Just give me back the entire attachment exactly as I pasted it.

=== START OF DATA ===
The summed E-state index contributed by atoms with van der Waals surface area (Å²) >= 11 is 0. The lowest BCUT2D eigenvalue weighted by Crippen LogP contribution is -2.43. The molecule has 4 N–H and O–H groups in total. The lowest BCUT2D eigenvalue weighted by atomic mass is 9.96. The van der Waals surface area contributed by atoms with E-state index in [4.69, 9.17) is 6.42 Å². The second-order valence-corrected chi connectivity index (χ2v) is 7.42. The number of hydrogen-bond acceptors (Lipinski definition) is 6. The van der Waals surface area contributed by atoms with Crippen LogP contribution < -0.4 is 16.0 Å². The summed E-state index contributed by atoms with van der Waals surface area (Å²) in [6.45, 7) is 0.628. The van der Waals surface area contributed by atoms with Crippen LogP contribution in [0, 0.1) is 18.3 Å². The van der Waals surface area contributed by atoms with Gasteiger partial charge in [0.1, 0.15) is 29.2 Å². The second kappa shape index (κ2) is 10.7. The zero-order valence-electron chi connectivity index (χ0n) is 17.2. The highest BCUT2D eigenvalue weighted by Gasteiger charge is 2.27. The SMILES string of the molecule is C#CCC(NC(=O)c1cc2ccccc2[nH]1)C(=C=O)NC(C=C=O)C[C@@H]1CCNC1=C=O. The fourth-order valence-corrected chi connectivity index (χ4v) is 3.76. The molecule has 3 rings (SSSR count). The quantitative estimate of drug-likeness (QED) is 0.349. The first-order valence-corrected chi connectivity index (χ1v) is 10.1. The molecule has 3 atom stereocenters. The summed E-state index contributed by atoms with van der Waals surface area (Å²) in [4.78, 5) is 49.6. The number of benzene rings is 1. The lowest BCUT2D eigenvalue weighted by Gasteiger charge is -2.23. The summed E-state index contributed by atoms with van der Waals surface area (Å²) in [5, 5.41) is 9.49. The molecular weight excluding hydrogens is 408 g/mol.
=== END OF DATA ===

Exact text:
The summed E-state index contributed by atoms with van der Waals surface area (Å²) >= 11 is 0. The lowest BCUT2D eigenvalue weighted by Crippen LogP contribution is -2.43. The molecule has 4 N–H and O–H groups in total. The lowest BCUT2D eigenvalue weighted by atomic mass is 9.96. The van der Waals surface area contributed by atoms with E-state index in [4.69, 9.17) is 6.42 Å². The second-order valence-corrected chi connectivity index (χ2v) is 7.42. The number of hydrogen-bond acceptors (Lipinski definition) is 6. The van der Waals surface area contributed by atoms with Crippen LogP contribution < -0.4 is 16.0 Å². The summed E-state index contributed by atoms with van der Waals surface area (Å²) in [6.45, 7) is 0.628. The van der Waals surface area contributed by atoms with Crippen LogP contribution in [0, 0.1) is 18.3 Å². The van der Waals surface area contributed by atoms with Gasteiger partial charge in [0.1, 0.15) is 29.2 Å². The second kappa shape index (κ2) is 10.7. The zero-order valence-electron chi connectivity index (χ0n) is 17.2. The highest BCUT2D eigenvalue weighted by Gasteiger charge is 2.27. The SMILES string of the molecule is C#CCC(NC(=O)c1cc2ccccc2[nH]1)C(=C=O)NC(C=C=O)C[C@@H]1CCNC1=C=O. The fourth-order valence-corrected chi connectivity index (χ4v) is 3.76. The molecule has 3 rings (SSSR count). The quantitative estimate of drug-likeness (QED) is 0.349. The first-order valence-corrected chi connectivity index (χ1v) is 10.1. The molecule has 3 atom stereocenters. The summed E-state index contributed by atoms with van der Waals surface area (Å²) in [4.78, 5) is 49.6. The number of benzene rings is 1. The lowest BCUT2D eigenvalue weighted by Gasteiger charge is -2.23. The summed E-state index contributed by atoms with van der Waals surface area (Å²) in [5, 5.41) is 9.49. The molecular weight excluding hydrogens is 408 g/mol.